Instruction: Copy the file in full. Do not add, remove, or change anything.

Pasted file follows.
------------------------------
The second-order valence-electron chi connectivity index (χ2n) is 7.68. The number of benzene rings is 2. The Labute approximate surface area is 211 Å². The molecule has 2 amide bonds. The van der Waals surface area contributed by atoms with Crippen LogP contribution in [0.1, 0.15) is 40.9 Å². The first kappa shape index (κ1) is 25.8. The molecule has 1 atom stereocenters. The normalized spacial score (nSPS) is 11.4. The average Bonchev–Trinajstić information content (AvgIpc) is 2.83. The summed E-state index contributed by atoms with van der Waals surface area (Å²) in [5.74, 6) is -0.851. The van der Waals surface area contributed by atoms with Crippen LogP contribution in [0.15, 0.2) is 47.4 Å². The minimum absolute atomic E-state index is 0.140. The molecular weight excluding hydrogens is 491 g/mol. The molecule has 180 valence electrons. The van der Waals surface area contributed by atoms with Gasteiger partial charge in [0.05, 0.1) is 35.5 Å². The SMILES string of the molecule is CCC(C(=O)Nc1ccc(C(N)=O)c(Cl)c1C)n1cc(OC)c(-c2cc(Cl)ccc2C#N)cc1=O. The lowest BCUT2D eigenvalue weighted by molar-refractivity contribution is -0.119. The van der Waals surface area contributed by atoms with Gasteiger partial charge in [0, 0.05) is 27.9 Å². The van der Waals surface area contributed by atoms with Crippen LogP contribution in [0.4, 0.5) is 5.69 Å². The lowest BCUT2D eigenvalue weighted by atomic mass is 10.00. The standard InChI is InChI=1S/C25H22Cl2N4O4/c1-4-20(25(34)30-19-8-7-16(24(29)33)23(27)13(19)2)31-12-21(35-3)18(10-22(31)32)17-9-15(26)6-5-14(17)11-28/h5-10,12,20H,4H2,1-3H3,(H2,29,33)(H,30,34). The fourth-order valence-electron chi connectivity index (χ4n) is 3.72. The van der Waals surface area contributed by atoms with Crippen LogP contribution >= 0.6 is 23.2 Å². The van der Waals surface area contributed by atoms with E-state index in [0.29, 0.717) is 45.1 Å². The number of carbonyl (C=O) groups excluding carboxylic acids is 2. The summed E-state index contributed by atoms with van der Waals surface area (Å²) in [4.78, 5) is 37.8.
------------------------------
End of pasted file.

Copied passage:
The second-order valence-electron chi connectivity index (χ2n) is 7.68. The number of benzene rings is 2. The Labute approximate surface area is 211 Å². The molecule has 2 amide bonds. The van der Waals surface area contributed by atoms with Crippen LogP contribution in [0.1, 0.15) is 40.9 Å². The first kappa shape index (κ1) is 25.8. The molecule has 1 atom stereocenters. The normalized spacial score (nSPS) is 11.4. The average Bonchev–Trinajstić information content (AvgIpc) is 2.83. The summed E-state index contributed by atoms with van der Waals surface area (Å²) in [5.74, 6) is -0.851. The van der Waals surface area contributed by atoms with Crippen LogP contribution in [0.15, 0.2) is 47.4 Å². The minimum absolute atomic E-state index is 0.140. The molecular weight excluding hydrogens is 491 g/mol. The molecule has 180 valence electrons. The van der Waals surface area contributed by atoms with Gasteiger partial charge in [0.05, 0.1) is 35.5 Å². The SMILES string of the molecule is CCC(C(=O)Nc1ccc(C(N)=O)c(Cl)c1C)n1cc(OC)c(-c2cc(Cl)ccc2C#N)cc1=O. The lowest BCUT2D eigenvalue weighted by molar-refractivity contribution is -0.119. The van der Waals surface area contributed by atoms with Gasteiger partial charge in [0, 0.05) is 27.9 Å². The van der Waals surface area contributed by atoms with Crippen LogP contribution in [0.4, 0.5) is 5.69 Å². The lowest BCUT2D eigenvalue weighted by atomic mass is 10.00. The standard InChI is InChI=1S/C25H22Cl2N4O4/c1-4-20(25(34)30-19-8-7-16(24(29)33)23(27)13(19)2)31-12-21(35-3)18(10-22(31)32)17-9-15(26)6-5-14(17)11-28/h5-10,12,20H,4H2,1-3H3,(H2,29,33)(H,30,34). The fourth-order valence-electron chi connectivity index (χ4n) is 3.72. The van der Waals surface area contributed by atoms with Crippen LogP contribution >= 0.6 is 23.2 Å². The van der Waals surface area contributed by atoms with E-state index in [0.29, 0.717) is 45.1 Å². The number of carbonyl (C=O) groups excluding carboxylic acids is 2. The summed E-state index contributed by atoms with van der Waals surface area (Å²) in [4.78, 5) is 37.8.